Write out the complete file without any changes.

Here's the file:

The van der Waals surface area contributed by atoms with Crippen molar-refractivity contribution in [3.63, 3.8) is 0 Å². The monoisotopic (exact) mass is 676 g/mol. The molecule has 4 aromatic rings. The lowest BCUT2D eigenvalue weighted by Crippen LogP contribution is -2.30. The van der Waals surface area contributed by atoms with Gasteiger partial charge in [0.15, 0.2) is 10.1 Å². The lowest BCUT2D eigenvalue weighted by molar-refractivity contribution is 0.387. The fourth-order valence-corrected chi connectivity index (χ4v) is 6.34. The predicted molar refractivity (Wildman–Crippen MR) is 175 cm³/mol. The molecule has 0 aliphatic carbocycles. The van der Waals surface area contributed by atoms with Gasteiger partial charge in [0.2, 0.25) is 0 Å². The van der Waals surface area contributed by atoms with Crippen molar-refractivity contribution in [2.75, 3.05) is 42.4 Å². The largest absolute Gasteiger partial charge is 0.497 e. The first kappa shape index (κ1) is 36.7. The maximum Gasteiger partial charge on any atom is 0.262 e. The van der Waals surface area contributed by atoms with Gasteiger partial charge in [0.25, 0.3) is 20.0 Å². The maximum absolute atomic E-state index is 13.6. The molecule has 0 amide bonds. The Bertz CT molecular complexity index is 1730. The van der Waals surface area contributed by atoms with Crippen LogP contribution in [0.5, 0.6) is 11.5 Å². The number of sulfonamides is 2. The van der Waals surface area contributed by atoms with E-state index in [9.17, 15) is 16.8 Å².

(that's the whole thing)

The van der Waals surface area contributed by atoms with Crippen molar-refractivity contribution in [3.63, 3.8) is 0 Å². The monoisotopic (exact) mass is 676 g/mol. The molecule has 4 aromatic rings. The lowest BCUT2D eigenvalue weighted by Crippen LogP contribution is -2.30. The van der Waals surface area contributed by atoms with Gasteiger partial charge in [0.15, 0.2) is 10.1 Å². The lowest BCUT2D eigenvalue weighted by molar-refractivity contribution is 0.387. The fourth-order valence-corrected chi connectivity index (χ4v) is 6.34. The predicted molar refractivity (Wildman–Crippen MR) is 175 cm³/mol. The molecule has 0 aliphatic carbocycles. The van der Waals surface area contributed by atoms with Gasteiger partial charge in [0.2, 0.25) is 0 Å². The van der Waals surface area contributed by atoms with Crippen molar-refractivity contribution in [2.75, 3.05) is 42.4 Å². The largest absolute Gasteiger partial charge is 0.497 e. The first kappa shape index (κ1) is 36.7. The maximum Gasteiger partial charge on any atom is 0.262 e. The van der Waals surface area contributed by atoms with Gasteiger partial charge in [0.25, 0.3) is 20.0 Å². The maximum absolute atomic E-state index is 13.6. The molecule has 0 amide bonds. The Bertz CT molecular complexity index is 1730. The van der Waals surface area contributed by atoms with Crippen LogP contribution in [0.5, 0.6) is 11.5 Å². The number of sulfonamides is 2. The van der Waals surface area contributed by atoms with E-state index in [9.17, 15) is 16.8 Å².